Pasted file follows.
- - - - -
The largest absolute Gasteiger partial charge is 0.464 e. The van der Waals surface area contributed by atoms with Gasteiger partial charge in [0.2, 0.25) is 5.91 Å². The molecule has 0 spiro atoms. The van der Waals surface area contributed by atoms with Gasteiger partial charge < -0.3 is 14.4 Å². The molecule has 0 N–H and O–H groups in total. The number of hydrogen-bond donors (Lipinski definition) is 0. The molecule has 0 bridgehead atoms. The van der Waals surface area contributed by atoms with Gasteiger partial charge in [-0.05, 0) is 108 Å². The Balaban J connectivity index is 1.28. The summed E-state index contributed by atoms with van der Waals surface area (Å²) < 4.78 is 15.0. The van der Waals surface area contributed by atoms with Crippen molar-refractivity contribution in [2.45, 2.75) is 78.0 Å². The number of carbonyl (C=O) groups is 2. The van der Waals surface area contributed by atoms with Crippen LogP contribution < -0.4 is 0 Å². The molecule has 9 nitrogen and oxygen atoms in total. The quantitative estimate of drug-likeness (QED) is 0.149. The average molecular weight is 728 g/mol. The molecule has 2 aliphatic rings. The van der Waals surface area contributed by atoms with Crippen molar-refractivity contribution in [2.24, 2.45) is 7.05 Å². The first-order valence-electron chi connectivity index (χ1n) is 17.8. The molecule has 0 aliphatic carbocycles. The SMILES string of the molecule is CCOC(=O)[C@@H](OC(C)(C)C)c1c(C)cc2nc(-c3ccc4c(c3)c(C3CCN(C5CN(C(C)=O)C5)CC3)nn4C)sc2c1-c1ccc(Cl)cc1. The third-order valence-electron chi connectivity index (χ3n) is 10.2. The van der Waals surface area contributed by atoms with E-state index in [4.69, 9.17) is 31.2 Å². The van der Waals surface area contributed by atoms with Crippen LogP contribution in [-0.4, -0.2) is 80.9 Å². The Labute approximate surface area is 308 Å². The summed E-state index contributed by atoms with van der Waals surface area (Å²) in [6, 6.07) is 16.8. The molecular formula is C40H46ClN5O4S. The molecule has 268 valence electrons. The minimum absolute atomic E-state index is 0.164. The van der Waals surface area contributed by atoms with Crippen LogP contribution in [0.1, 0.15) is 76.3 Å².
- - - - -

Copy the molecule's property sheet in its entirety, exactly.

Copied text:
The largest absolute Gasteiger partial charge is 0.464 e. The van der Waals surface area contributed by atoms with Gasteiger partial charge in [0.2, 0.25) is 5.91 Å². The molecule has 0 spiro atoms. The van der Waals surface area contributed by atoms with Gasteiger partial charge < -0.3 is 14.4 Å². The molecule has 0 N–H and O–H groups in total. The number of hydrogen-bond donors (Lipinski definition) is 0. The molecule has 0 bridgehead atoms. The van der Waals surface area contributed by atoms with Gasteiger partial charge in [-0.05, 0) is 108 Å². The Balaban J connectivity index is 1.28. The summed E-state index contributed by atoms with van der Waals surface area (Å²) < 4.78 is 15.0. The van der Waals surface area contributed by atoms with Crippen molar-refractivity contribution in [2.45, 2.75) is 78.0 Å². The number of carbonyl (C=O) groups is 2. The van der Waals surface area contributed by atoms with Crippen LogP contribution < -0.4 is 0 Å². The molecule has 9 nitrogen and oxygen atoms in total. The quantitative estimate of drug-likeness (QED) is 0.149. The average molecular weight is 728 g/mol. The molecule has 2 aliphatic rings. The van der Waals surface area contributed by atoms with Crippen molar-refractivity contribution in [2.24, 2.45) is 7.05 Å². The first-order valence-electron chi connectivity index (χ1n) is 17.8. The molecule has 0 aliphatic carbocycles. The SMILES string of the molecule is CCOC(=O)[C@@H](OC(C)(C)C)c1c(C)cc2nc(-c3ccc4c(c3)c(C3CCN(C5CN(C(C)=O)C5)CC3)nn4C)sc2c1-c1ccc(Cl)cc1. The third-order valence-electron chi connectivity index (χ3n) is 10.2. The van der Waals surface area contributed by atoms with E-state index in [4.69, 9.17) is 31.2 Å². The van der Waals surface area contributed by atoms with Crippen LogP contribution in [-0.4, -0.2) is 80.9 Å². The Labute approximate surface area is 308 Å². The summed E-state index contributed by atoms with van der Waals surface area (Å²) in [6, 6.07) is 16.8. The molecular formula is C40H46ClN5O4S. The molecule has 268 valence electrons. The minimum absolute atomic E-state index is 0.164. The van der Waals surface area contributed by atoms with Crippen LogP contribution in [0.1, 0.15) is 76.3 Å².